Perthes' disease is a condition of the hip joint that tends to affect children between the ages of three and 11 years.
The top end of the thigh bone (femur) is shaped like a ball so that it can fit snugly into the hip socket. In the case of Perthes' disease, this ball (femoral head) is softened and eventually damaged due to an inadequate blood supply to the bone cells. Boys are more likely to develop Perthes’s disease than girls. In most cases only one hip joint is affected.
Most children with Perthes' disease eventually recover, but it can take anywhere from two to five years for the femoral head to regrow and return to normal, or close to normal.
Perthes' disease is also known as Legg-Calve-Perthes disease or coxa plana.
Symptoms of Perthes' disease
The symptoms of Perthes' disease include:
- an occasional limp in the earlier stages
- stiffness and reduced range of movement in the hip joint
- pain in the knee, thigh or groin when putting weight on the affected leg or moving the hip joint
- thinner thigh muscles on the affected leg
- shortening of the affected leg, leading to uneven leg length
- worsening pain and limping as time goes by.
The cause of Perthes' disease is unknown
Your bones needs a regular supply of blood to stay healthy. Blood provides your bones with oxygen and other nutrients. In children with Perthes’ disease blood supply to the femoral head is disrupted. It is not known what causes this to occur. Without enough oxygen and nutrients, the bone cells of the femoral head die.
Diagnosing Perthes' disease
Your doctor will do a number of examinations and tests to work out what’s causing your child’s symptoms. These will include:
- medical history – to get a better understanding of the situation your doctor will ask you when you first noticed the symptoms, what makes the symptoms worse, what makes them better, if there are any other health issues
- your doctor will also conduct a physical exam, which will involve moving your child’s legs through their range of movement. This will help identify any positions that cause pain or stiffness.
Other tests may also be required and include:
- magnetic resonance imaging (MRI)
- bone scan
- blood tests (to rule out infection).
These will give your doctor a picture of what’s happening inside your child’s joints.
Treating Perthes' disease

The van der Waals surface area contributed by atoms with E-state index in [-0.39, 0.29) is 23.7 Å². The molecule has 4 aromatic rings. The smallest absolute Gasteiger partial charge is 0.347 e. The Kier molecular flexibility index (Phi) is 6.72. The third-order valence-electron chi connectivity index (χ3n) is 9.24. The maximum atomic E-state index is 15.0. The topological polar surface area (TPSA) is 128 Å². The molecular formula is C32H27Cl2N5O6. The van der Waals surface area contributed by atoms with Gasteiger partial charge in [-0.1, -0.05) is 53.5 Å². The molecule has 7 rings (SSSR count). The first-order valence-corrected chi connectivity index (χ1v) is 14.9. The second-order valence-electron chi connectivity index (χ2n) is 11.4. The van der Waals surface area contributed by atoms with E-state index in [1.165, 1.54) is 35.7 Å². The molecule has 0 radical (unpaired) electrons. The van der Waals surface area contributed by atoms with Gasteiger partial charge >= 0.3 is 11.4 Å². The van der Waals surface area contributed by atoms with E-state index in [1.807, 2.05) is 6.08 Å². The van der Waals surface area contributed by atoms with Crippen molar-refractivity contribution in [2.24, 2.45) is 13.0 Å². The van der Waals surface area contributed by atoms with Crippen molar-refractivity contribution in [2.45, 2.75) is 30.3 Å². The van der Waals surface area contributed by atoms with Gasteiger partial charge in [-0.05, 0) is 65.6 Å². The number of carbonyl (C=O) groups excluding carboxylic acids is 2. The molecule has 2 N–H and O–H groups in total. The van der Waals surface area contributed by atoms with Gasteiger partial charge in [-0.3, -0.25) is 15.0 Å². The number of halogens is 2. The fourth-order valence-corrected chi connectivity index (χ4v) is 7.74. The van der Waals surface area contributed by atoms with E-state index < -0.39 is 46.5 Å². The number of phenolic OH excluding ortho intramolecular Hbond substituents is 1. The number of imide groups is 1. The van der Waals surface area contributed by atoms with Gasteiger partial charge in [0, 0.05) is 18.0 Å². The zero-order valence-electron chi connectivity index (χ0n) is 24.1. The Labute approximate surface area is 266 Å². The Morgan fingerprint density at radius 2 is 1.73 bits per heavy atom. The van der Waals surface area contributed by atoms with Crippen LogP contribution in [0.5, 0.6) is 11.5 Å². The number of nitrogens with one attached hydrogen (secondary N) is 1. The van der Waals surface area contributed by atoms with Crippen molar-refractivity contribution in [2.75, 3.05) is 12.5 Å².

In most cases, the blood supply to the hip joint returns and the femoral head regenerates by itself. This can take anywhere between two and five years. During this critical period, the bone is soft and vulnerable to damage.
Treatment of Perthes’ disease aims to make sure the femoral head remains as round as possible, and to reduce joint pain and stiffness. Treatment depends on your child’s age and the severity of their condition, but may include:
- regular monitoring by your doctor, including physical examinations and x-rays
- pain medication
- physiotherapy to help keep the hip joint moving and to help maintain muscle strength
- avoidance of high impact activities such as running and jumping
- a brace, splint or plaster – may be used if your child’s range of movement in the hip is affected, or if X-rays show that the femoral head is losing its rounded shape
- short term bed rest – may be required when the pain is especially bad
- rest – your doctor may advise rest using crutches, a walker or a wheelchair for a period of time
- surgery –some children require surgery to treat the deformed femoral head so that it fits snugly within the hip socket.
Long-term outlook for Perthes' disease
In most children, the blood supply to the hip joint returns and the femoral head regenerates by itself. This can take anywhere between two and five years.
During this time, support your child to find other activities they can enjoy that don’t require weight bearing on the affected leg.
Generally speaking, the younger the child is when they develop Perthes’ disease, the better the outcome. The degree of damage to the femoral head also determines the long-term outlook. Some children may develop osteoarthritis in the affected joint later in life, and in rare cases, hip replacement surgery may be required.
However most children respond well to treatment and are able to get back to their usual activities.
Where to get help
This page has been produced in consultation with and approved by:
Musculoskeletal Australia - formerly MOVE
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